In reinforcement learning, policy improvement is a part of an algorithm called policy iteration, which attempts to find approximate solutions to the Bellman optimality equations. Page-84, 85 in Sutton and Barto's book on RL mentions the following theorem:

Policy Improvement Theorem

Given two deterministic policies $\pi$ and $\pi'$:

$\forall s \in S, V_{\pi}(s) \leq Q_{\pi}(s, \pi'(s))$

LHS of inequality: the agent acts according to policy $\pi$ starting from the current state.

RHS of inequality : the agent acts according to policy $\pi'$ in the current state, and for all subsequent states acts according to policy $\pi$

Claim : $\forall s \in S, V_\pi(s) \leq V_{\pi'}(s)$

In other words, $\pi'$ is an improvement over $\pi$.

I have difficulty in understanding the proof. This is discussed below:

Proof : $$ V_\pi(s) \leq Q_\pi(s, \pi'(s)) = \mathbb{E}_{\pi'}[R_{t+1} + \gamma V_\pi(S_{t+1}) | S_t = s]$$

I am stuck here. The q-function is evaluated over the policy $\pi$. That being the case, how is the expectation over the policy $\pi'$?

My guess is the following: in the proof given in Sutton and Barto, the expectation is unrolled in time. At each time step, the agent follows the policy $\pi'$ for that particular time step and then follows $\pi$ from then on. In the limit of this process, the policy transforms from $\pi$ to $\pi'$. As long as the expression for the return inside the expectation is finite, the governing policy should be $\pi$; only in the limit of this process does the governing policy transform to $\pi'$.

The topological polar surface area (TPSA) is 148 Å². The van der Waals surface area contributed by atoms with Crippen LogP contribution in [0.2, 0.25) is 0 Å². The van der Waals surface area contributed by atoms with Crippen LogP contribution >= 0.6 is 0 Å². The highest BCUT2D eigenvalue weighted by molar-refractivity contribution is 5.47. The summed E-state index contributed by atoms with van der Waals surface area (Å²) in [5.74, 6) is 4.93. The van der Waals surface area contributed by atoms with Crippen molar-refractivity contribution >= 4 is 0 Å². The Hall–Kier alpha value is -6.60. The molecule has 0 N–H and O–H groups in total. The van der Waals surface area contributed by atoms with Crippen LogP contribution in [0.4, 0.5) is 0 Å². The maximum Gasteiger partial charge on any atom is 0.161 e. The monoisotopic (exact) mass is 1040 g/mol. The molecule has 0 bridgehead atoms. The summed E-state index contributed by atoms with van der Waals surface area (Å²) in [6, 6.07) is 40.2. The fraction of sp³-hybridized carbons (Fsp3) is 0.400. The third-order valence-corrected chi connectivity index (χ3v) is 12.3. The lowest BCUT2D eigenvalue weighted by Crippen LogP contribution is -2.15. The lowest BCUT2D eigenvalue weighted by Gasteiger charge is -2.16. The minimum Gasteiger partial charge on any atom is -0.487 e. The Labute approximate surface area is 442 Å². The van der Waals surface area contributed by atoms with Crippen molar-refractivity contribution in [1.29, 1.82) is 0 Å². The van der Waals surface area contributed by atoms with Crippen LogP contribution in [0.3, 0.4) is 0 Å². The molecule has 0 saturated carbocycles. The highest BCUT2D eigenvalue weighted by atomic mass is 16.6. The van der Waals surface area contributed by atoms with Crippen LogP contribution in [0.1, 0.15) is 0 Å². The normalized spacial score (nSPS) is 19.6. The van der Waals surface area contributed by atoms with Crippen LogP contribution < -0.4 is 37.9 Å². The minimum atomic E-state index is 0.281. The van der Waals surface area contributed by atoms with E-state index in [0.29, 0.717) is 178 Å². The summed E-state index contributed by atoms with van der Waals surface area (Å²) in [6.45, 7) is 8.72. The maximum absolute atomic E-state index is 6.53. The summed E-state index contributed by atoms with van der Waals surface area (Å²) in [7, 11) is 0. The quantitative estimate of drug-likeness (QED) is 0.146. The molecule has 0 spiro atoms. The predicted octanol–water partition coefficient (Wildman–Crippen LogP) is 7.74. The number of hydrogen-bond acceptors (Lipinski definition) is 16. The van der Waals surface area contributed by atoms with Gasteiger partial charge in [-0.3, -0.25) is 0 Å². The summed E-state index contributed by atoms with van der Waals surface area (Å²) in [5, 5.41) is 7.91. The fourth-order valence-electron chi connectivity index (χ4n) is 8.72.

1 Answer 1


They never quite spell it out, but an expression like: \begin{align} E_{\pi'}[R_{t+1} + \gamma v_\pi(S_{t+1}) | S_t=s] \end{align} means "the expected discounted value when starting in state $s$, choosing actions according to $\pi'$ for the next time step, and according to $\pi$ thereafter", while: \begin{align} E_{\pi'}[R_{t+1} + \gamma R_{t+2} + \gamma^2 v_\pi(S_{t+2}) | S_t=s] \end{align} means "the expected discounted value when starting in state $s$, choosing actions according to $\pi'$ for the next TWO timesteps, and according to $\pi$ thereafter", etc.

So we really have: \begin{align} E_{\pi'}[R_{t+1} + \gamma v_\pi(S_{t+1}) | S_t=s] = E[R_{t+1} + \gamma v_\pi(S_{t+1}) | S_t=s, A_t=\pi'(s)] \end{align} and if we look up to the beginning of section 4.2 on Policy Improvement, we can see that this is equal to $q(s, \pi'(s))$. The reason that they have these two different expressions for $q(s, \pi(s))$ is that the first is needed because to complete the proof they need to be able to talk about following $\pi'$ for increasingly longer spans of time, and the second is simply the definition of a Q-function for a deterministic policy.

  • $\begingroup$ Agreed. Makes sense. Thank you for the quick response! $\endgroup$ Commented Jan 30, 2017 at 4:36

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